The other day, I finished reading Smoke Gets in Your Eyes. I discovered the author, Caitlin Doughty, around the same time I received my cancer diagnosis. I watched her video about talking to children about death.
Now, I had an optimistic outlook on my cancer treatment, but I had to tell my kid, and my kid had seen plenty of movies where the mom (for some reason, always the mom) died of cancer. And my son knew that my own mother had died long before he was born (though not of cancer). He was also having trouble processing the deaths of the children at Sandy Hook. So, I appreciated her insights. Now, I recommend her book.
The book is honest about many aspects of the death industry and about what happens to the body. Several time during her narrative, a detail threw me for a loop. Or to be more accurate, made me think about what I had chosen for my mother after her death and what I wanted after mine. It also got my husband and I to talk more about it. Important stuff, people.
People often feel this topic is morbid or creepy. A woman on Facebook suggested the topic was bad luck. I don’t feel morbid or creepy. I just feel honest. And I don’t really believe in bad luck of that sort.
Besides, I kill characters in my stories. Now perhaps I’ll have a better sense of what I’m writing about.
So, the next book I’m reading is Dr. Mutter’s Marvels by Cristin O’Keefe Aptowicz. The descriptions of hospitals and ways to die in the 19th century will make you glad for medicine as it is prated today, whatever its flaws. (Though in a hundred years or so, people will look back on our time and think much the same way.)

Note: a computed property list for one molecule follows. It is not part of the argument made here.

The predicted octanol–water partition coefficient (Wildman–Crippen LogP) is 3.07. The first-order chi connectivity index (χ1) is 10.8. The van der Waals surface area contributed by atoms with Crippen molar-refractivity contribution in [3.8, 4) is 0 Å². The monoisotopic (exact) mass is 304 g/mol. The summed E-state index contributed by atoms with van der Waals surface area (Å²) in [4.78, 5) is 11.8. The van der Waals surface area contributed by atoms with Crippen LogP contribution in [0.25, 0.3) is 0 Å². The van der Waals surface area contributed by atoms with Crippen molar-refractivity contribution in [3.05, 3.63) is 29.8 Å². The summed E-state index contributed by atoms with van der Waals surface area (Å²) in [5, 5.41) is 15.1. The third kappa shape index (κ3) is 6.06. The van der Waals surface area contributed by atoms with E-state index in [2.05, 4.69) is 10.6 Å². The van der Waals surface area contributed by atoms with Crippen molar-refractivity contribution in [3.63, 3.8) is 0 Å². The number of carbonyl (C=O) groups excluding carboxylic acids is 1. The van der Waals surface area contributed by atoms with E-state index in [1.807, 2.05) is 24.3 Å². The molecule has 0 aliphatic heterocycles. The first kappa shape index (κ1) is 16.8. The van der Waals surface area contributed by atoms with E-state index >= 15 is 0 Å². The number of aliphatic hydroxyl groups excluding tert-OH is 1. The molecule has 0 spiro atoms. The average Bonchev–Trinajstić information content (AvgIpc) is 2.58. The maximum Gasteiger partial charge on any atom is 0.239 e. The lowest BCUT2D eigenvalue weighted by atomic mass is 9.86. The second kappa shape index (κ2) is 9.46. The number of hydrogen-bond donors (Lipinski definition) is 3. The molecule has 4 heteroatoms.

In another post, I wrote about being inspired to write living obituaries for a few friends. Again, not trying to be morbid, but trying to give people a chance to say lovely things to people they care about before it is too late.
But October is approaching. Halloween and Dia de los Muertos decorations are appearing in neighborhoods around the land. Horror movies are arriving in theaters (all of which I will avoid). As it happens my birthday is also in October, and to me a birthday is better than New Year’s to take a look at one’s life and goals.
On a side note, one of my Saudi students told me that in his country, people don’t make a fuss about birthdays. Birthdays just aren’t a thing. I asked why (because I love birthdays and have a hard time imagining not caring about them on a cultural wide scale). He said they saw no point. You have no way to know how much time God has given you, so why should you care about a birthday?
Frankly, I feel his explanations lacks something (meaning, I still don’t get it), but okay. This topic was a bit beyond his grammar and vocabulary. Anyway, October is coming and, in our hemisphere, fall, the season ending and decay (hence, Halloween, right?).
In honor of all this, I want to spend this month contemplating life and mortality. Am I leading the life I want since this is the one chance I get? I hope so. I feel so.
But it doesn’t hurt to take time to make sure.